North American Network Operators Group|
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RE: Internet II is coming...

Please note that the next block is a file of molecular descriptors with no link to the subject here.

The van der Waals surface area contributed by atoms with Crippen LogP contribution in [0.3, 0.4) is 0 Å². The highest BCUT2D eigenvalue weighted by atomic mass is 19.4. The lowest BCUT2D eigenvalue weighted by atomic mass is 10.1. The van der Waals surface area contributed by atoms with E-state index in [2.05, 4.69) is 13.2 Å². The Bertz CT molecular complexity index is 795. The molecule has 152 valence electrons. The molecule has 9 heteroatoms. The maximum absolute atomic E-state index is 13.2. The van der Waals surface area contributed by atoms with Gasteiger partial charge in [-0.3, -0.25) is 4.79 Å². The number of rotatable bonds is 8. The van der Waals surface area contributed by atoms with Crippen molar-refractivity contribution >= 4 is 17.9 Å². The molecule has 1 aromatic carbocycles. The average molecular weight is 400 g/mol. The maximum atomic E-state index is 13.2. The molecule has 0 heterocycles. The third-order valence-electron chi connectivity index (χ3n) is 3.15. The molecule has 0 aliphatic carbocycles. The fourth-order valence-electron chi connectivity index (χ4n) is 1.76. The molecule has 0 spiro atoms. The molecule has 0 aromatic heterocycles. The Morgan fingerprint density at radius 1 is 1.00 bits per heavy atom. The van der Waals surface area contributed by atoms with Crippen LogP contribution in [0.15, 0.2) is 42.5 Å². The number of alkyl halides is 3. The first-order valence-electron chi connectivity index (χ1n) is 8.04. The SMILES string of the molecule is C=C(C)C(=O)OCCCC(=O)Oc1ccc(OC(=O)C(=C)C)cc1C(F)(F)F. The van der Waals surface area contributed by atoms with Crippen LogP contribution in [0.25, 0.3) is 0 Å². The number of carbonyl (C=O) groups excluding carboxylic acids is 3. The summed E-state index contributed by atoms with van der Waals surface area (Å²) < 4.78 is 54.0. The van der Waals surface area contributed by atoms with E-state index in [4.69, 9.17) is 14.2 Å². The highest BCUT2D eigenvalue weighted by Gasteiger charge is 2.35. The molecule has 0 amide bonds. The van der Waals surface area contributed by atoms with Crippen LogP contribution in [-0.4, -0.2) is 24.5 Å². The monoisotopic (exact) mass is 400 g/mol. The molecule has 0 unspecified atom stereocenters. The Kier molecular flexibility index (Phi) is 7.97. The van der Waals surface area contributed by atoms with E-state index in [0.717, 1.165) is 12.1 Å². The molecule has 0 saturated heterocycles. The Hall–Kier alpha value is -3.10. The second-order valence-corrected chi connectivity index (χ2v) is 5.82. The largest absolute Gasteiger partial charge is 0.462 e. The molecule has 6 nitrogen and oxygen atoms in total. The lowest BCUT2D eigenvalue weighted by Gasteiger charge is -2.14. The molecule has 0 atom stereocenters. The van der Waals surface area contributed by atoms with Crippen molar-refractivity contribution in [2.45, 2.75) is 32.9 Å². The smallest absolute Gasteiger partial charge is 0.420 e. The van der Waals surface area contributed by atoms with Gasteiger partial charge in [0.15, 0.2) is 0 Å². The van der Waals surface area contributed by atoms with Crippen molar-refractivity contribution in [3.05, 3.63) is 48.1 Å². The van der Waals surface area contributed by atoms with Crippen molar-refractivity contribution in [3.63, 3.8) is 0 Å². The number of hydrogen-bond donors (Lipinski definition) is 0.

| would you mind expanding a bit on why SVCs would do the job? | We're trying to determine if it's a service worth offering anytime | soon, who would use it, etc., Well, you have to remember that I'm not a marketing expert, so my advice has to be taken with a few kilograms of salt. Also, I was distracted for long periods of time between paragraphs, and had little revision time... Essentially, I could see some applications where one might want to nail up an SVC for a day or two, essentialy like ordering a private line. One obvious application might be putting some facility into well-known conference venues; from time to time one would want to nail up a gaggle of bit pipes to various places. Whether this is done as a virtual circuit using ATM or some other VC protocol, or mapping a "real" circuit through some SONET fabric(s) is probably less material than that it work reliably and not cost arms and legs in terms of time and in terms of money to set up and tear down. Another likely application might be to set something up between a supercomputer centre and a big data-storage or data-collection facility for some relatively short period of time. For instance, if a bunch of oil exploration data is suddenly going to be processed on some crunchy site, one would want a bunch of bandwidth available for some period of time as something along the lines of a dedicated circuit. Again, how this is done is less important than doing it relatively inexpensively and reliably. Could this be done with SVCs? Yes, certainly, but your routers will have to deal with shoving IP down the new SVCs, and your SVCs will therefore more likely want to be more like short-term PVCs than anything else. The 'S' part is probably useful for pricing and billing; your customers get to bring up a "circuit" when they want it and tear it down when they're through, and if one thinks in terms of hours or days or something as a billing period, rather than seconds, or milliseconds or whatever, this is relatively nifty stuff, potentially. If you are having to think in short time units, you get into ugly SVC setup times and having to deal with when to bring up an SVC and when to tear it down, more dynamic rather than static routing and the like. Could this be done with PVCs? Sure, no problem, but you lose some potential functionality and flexibility. For instance, if I were an ISP or an ISP's client, I'd like to be able to guarantee an X kbps path to somewhere specific for some period of time, which roughly translates to a CBR PVC, if one is disinclined to use a "real" private line. The problem is that PVCs typically are set up by telcos (which are not known to be ultraresponsive), and likely the SVC mechanism will allow one to acquire more or less bandwidth as necessary, under the control of the telco's customer, rather than the telco itself, within configured maximum and minimum bounds. This is pretty much the only REALLY interesting feature left in ATM: ideally you get to play TDM games at the endpoints rather than having to muck with things through a cloud or series of clouds. If one could do this with SONET, or one could do this at some other level that is more data-friendly than ATM, it would be a plus. (BTW, RSVP is not a good way to do this at the IP layer, but hybrid level-2/level-3 switch/routers (think of tags) might be...) Essentially, SVCs *could* offer some flexibility in terms of finding out what one wants as a PVC or in terms of having "temporary" PVCs. SVCs are not, however, remotely useful for building a connection-oriented network with the way the Internet works now, except in very very small niche markets. Thinking of SVCs and the equivalent as lightweight private lines might well be a good marketing and engineering position to take, although it is not precisely what canonical ATM hype seems to believe in. Moreover, you will note that lightweight private lines is not something that can be done only by ATM... Sean. - - - - - - - - - - - - - - - - -